Superconcentrators From Expanders

Today I will be blogging about the construction of superconcentrators from expanders. This is directly from the expanders survey. I am just reviewing it here for my own learning. First some definitions.
Definition 1. A $d-$ regular bipartitie graph $(L,R,E)$, with $|L|=n$ and $|R| =m$ is called a $\emph{magical graph}$ if it saisfies the properties below. For a given set $S$ of vertices, we denote the set of vertices to which some vertex in $S$ is connected as $\Gamma(S)$.

1. For every $S$ with $|S| \leq \frac{n}{10}, |\Gamma(S)| \geq \frac{5d}{8} |S|$
2. For every $S$ with $\frac{n}{10} < |S| \leq \frac{n}{2}$, $|\Gamma(S)| \geq |S|$.

Definition 2. A superconcentrator is a graph $G=(V,E)$ with two given subsets $I, O \subseteq S$ with $|I|=|O|=n$, such that for every $S \subseteq I$ and $T \subseteq O$ with $|S|=|T|=k$, the number of disjoint paths from $S$ to $T$ is at least $k$.

Superconcentrators with $O(n)$ edges are interesting for various reasons which we do not go into here.

But we do give a construction of a superconcentrator with $O(n)$ edges from magical graphs above. A simple probabilistic argument can show the following result.

Theorem There exists a constant $n_0$ such that for every $d \geq 32$, such that $n \geq m,n_0 \geq \frac{3n}{4}$, there is a magical graph with $|L|=n,|R|=m$.

Here is the construction of a superconcentrator from magical graphs. Assume that we can construct a superconcentrator with $O(m)$ edges for every $m \leq (n-1)$. The construction is recursive. First take two copies of the magical graphs $(L_1,R_1,E_1), (L_2,R_2,E_2)$ with $|L_1|=|L_2|=n$ and $|R_1|=|R_2|=\frac{3n}{4}$. Connect every vertex of $L_1$ to the corresponding vertex of $L_2$ and add edges between $R_1=I$ and $R_2=O$ so that the graph becomes a superconcentrator with the size of the input vertex set as $\frac{3n}{4}$. We claim that the resulting graph is a superconcentrator with input vertex set of size $n$.

Identify the input vertex set as $L_1$ and the output vertex set as $L_2$. For every $| S \subseteq L_1 | = k \leq \frac{n}{2}$ it is true that $| \Gamma(S) \cap R_1 | \geq |S|$. Therefore by Halls Marriage Theorem there exists a perfect matching between vertices of $S$ and $\Gamma(S) \cap R_1$. Similarly there exists a perfect matching between vertices of $T \subseteq L_2$ and $\Gamma(T) \cap R_2$. Together with the edges of the superconcentrator between input set $R_1$ and output set $R_2$ there are at least $k$ disjoint paths between $S$ and $T$. It remains to handle the case of $k > \frac{n}{2}$. For $|S|=|T|=k > \frac{n}{2}$, there is a subset $U \subseteq S$ of vertices with $|U| \geq (k - \frac{n}{2})$ such that the vertices corresponding to $U$ in $L_2$ are in $T$. Edges between such vertices contribute to $(k- \frac{n}{2})$ disjoint paths between $S$ and $T$. The remaining $\frac{n}{2}$ disjoint paths exist as proved earlier. Hence we have a superconcentrator with input, output vertex sets of size $n$. How many edges are there in this graph? For the base case of this recursion, we let a superconcentrator with input output sets of size $n \leq n_0$ be the complete bipartite graph with $n_0 ^2$ edges. The following recursion counts the edges. Let $e(k)$ denote the number of edges in the superconcentrator as per this construction with input, output sets of size $k$. Then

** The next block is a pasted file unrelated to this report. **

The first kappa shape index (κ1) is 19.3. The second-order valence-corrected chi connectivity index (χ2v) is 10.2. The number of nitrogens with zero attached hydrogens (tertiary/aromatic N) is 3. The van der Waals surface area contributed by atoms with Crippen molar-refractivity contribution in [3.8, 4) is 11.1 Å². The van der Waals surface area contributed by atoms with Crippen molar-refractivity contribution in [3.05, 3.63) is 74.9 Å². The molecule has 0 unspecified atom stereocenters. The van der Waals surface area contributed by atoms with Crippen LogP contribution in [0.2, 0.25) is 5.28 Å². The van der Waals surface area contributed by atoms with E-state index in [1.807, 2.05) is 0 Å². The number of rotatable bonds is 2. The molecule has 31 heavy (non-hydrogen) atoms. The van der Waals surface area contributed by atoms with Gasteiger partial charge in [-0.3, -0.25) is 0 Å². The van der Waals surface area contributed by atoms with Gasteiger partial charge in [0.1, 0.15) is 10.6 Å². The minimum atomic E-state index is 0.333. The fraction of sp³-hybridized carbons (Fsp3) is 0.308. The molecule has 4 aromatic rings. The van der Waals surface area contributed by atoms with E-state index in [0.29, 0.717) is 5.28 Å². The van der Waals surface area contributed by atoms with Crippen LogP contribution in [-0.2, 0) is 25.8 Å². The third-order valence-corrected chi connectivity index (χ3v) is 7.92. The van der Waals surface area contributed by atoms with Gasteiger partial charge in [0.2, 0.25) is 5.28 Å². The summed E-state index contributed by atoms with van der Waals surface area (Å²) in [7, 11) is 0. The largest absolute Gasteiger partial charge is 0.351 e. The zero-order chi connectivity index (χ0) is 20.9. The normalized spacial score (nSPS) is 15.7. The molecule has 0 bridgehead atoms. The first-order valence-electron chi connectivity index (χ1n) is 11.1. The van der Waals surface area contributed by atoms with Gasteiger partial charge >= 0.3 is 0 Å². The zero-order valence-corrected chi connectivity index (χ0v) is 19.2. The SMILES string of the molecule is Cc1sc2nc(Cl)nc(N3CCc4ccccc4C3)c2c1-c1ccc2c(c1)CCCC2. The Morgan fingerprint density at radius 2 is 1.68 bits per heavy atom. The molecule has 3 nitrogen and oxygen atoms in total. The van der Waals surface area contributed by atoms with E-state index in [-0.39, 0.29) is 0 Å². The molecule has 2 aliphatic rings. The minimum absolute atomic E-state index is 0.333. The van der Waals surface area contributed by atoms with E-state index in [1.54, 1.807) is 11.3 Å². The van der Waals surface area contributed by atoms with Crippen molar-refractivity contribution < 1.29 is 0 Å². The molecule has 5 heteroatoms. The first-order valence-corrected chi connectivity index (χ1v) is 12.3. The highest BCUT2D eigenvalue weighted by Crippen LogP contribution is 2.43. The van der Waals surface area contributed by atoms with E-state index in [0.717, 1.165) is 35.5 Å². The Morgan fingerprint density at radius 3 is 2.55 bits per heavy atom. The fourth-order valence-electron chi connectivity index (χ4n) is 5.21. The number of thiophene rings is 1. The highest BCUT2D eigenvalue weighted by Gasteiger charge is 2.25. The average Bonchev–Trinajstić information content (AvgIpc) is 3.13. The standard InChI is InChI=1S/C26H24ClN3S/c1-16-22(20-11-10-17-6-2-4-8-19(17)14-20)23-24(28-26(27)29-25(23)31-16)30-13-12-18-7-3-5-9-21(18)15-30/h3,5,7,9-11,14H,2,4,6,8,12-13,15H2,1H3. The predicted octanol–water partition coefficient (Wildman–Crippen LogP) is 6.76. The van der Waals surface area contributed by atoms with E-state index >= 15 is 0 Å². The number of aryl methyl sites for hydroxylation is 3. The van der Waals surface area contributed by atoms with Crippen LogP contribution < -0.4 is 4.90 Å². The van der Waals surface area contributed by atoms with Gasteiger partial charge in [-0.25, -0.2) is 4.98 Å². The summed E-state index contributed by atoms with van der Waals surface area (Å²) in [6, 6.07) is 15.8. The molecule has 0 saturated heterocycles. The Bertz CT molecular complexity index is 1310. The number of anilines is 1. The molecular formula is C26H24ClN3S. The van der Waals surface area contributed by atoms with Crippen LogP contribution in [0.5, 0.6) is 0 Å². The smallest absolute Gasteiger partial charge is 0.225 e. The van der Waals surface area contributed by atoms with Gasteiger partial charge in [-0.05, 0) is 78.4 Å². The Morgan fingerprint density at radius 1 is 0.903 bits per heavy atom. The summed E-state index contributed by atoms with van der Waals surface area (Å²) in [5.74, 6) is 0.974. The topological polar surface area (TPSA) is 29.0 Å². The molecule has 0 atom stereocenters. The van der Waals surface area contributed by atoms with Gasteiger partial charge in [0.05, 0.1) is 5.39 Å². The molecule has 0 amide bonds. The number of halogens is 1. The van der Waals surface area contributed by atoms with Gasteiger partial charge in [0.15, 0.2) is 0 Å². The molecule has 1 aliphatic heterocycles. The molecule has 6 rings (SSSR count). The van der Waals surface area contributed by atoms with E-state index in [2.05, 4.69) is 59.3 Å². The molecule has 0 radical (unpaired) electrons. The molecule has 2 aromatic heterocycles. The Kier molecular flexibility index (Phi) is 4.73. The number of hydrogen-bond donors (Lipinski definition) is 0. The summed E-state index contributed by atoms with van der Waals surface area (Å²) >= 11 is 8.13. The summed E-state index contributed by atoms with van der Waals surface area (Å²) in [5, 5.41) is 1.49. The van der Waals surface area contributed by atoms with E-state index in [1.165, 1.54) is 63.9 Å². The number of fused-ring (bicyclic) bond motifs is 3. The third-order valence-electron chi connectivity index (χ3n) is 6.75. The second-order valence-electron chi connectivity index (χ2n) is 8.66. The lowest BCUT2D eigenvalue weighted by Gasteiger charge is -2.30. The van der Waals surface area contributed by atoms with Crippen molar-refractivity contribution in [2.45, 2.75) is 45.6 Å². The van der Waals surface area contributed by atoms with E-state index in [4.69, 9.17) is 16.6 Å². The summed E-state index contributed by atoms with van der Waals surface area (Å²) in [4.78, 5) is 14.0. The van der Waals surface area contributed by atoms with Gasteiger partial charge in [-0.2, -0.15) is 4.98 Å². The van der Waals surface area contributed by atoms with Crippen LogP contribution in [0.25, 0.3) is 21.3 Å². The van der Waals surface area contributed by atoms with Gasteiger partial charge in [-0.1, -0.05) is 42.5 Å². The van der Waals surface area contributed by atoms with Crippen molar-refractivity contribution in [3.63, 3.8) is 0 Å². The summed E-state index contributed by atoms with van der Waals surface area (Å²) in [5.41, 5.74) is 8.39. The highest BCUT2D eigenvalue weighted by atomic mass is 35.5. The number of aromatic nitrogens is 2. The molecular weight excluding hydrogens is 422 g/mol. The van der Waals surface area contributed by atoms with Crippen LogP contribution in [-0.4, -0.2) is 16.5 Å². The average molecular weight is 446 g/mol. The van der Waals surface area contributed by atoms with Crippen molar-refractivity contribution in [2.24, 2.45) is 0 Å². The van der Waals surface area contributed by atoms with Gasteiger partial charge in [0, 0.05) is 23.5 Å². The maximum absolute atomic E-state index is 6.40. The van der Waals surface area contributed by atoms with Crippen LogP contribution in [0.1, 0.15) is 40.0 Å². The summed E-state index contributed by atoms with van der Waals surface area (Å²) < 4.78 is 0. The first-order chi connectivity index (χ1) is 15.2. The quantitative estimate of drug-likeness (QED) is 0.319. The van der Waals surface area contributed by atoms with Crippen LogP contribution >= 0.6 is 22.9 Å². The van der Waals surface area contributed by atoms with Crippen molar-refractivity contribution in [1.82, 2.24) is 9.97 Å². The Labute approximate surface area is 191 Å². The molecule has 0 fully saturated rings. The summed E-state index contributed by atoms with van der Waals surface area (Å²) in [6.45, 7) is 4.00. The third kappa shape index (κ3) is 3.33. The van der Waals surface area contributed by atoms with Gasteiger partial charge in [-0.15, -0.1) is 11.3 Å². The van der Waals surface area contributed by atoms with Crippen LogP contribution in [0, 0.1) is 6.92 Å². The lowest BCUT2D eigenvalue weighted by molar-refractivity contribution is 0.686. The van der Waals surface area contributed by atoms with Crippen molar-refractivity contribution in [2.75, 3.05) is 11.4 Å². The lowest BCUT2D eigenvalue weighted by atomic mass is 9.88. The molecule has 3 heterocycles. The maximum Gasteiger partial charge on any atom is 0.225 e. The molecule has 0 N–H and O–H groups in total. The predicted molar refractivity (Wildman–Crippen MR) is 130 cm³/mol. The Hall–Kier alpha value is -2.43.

$e(k) = k^2$ for $k \leq n_0$ and $e(k) = k + 2dk + e(\frac{3k}{4})$ for $k > n_0$. It can be easily seen that $e(n) \leq Cn$ for $C \geq max(n_0,4(2d+1))$.

2 Responses to Superconcentrators From Expanders

1. Akash Kumar says:

Hello Nirman,

I read your blog and found it curious. Thought that I too will go through the expander survey.

However, I find it confusing that while demonstrating the existence of superconcentrator, you first use the case where you have k n/2?

I mean, if we wanted to use that matching why do not we use it for k > n edges?

2. Akash Kumar says:

Hello Nirman,

(Please ignore the previous post; it has some errors)

I read your blog and found it curious. Thought that I too will go through the expander survey.

However, I find it confusing that while demonstrating the existence of super-concentrator, you first use the case where you have k n/2 edges, you rely upon the matching between L1 and L2 as identified in the survey.

I mean, if we wanted to use that matching why do not we use it for k < n/2 edges as well?

Also I fail to understand why Valiant "ever" conjectured that any super-concentrator must have "much more than" O(n) edges?

Consider the simple bi-partite graph with n-vertices on left and n on right. Each L(i) is joined to R(i). Sure, this graph is disconnected but I guess the definition allows it.